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Revised 12/4/2008

Broadband Library: Two Sides to Every Story: Summer 2008 (June)

Broadband Library is distributed quarterly to all members of the Society of Cable Telecommunications Engineers (SCTE). Beginning in early 2007, our column "Two Sides to Every Story" has used opposing pages to present contrasting viewpoints on a cable/telecom industry topic.


The Summer 2008 issue celebrates the 25th anniversary of Cable-Tec Expo, so we were asked to look back at the past 25 years. Our column debates how technology advances have made our lives both better and more difficult.

In Yesterdays' Technology Advances Make Our Lives Better Today, Dave describes the early days of Prodigy Services Company. In developing the business case for a consumer-focused online service, CBS—a content leader in many media—felt that "making information and pricing visible would increase competition and bring consumer prices down. CBS would receive advertising and transaction revenue from providers, making it possible to offer the service to consumers at a low price — the same model magazines had used for years." That required a distributed architecture with "intelligence everywhere." "Nearly all of what we take for granted today had its origins in that time. The cost of digital technologies is down to the point where most families can afford PCs and Internet access." He concludes "Our lives have been transformed ... the visions we had 25 years ago are here today ... there's no question that life is better as a result."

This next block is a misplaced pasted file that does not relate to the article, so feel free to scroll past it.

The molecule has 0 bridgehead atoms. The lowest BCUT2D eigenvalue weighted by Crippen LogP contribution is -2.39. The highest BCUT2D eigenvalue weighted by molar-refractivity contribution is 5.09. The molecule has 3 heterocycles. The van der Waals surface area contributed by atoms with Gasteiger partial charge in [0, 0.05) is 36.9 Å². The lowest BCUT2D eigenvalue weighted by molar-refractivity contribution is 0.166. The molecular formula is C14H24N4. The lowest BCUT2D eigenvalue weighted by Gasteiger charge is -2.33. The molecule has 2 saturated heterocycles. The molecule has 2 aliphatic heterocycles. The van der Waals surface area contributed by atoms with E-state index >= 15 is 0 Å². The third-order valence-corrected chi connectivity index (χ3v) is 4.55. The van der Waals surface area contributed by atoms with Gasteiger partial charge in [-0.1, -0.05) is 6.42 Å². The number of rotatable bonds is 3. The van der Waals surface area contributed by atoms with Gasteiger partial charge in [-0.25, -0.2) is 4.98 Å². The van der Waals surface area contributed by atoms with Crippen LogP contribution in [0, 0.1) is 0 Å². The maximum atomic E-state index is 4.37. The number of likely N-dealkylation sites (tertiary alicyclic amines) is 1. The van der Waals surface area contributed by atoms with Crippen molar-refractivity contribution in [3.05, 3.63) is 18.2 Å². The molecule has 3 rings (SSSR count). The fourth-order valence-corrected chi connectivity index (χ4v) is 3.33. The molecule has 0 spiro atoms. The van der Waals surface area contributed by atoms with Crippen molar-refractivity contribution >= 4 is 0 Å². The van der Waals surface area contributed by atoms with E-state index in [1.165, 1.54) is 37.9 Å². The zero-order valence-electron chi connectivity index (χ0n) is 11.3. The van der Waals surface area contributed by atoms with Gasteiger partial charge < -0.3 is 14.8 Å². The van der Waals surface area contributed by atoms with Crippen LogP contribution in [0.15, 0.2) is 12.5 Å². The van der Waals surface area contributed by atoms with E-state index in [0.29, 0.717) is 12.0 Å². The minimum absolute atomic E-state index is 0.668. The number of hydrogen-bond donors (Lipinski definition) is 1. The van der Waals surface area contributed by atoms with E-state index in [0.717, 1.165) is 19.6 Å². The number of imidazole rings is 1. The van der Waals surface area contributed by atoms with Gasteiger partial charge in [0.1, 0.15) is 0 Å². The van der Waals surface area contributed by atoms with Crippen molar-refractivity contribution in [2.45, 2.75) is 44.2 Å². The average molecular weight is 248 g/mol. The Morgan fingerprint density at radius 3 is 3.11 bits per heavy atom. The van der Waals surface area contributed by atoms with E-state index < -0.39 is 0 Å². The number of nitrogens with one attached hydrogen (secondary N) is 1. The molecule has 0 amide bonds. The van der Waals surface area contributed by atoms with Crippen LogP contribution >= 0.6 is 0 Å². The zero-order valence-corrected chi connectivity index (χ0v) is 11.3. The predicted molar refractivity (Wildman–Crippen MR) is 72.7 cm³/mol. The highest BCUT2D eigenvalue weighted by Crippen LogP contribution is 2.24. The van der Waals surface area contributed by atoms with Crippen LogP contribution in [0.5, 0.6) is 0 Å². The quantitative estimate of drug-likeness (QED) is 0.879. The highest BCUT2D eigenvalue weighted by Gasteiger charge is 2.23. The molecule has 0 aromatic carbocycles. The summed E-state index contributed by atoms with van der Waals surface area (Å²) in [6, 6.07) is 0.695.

In Some Technologies Have Made Our Lives More Difficult, Sandy says "using new technologies isn't always beneficial." She shared "a few recollections of technologies I was working on in the early 1980s at AT&T and some of their unintended consequences. ... Touch-tone entry/voice response ..seemed like a good idea .. but how many times have you encountered a menu with 10 items to listen to but none that address what you need? ... E-mail works as intended, but has inadvertently given rise to spam, CYA e-mails and huge 'copy to' lists." Talking about "the threat to privacy" she said "Yet another example ... comes from systems recording data that track what sites users visit on the Internet. ... Technology is neither good nor evil. It is the applications of the technology that can have both positive and negative consequences."


Next: Our column in the Spring 2008 issue discusses recent moves by the cable industry toward tiered pricing after many years of selling broadband services at a flat monthly rate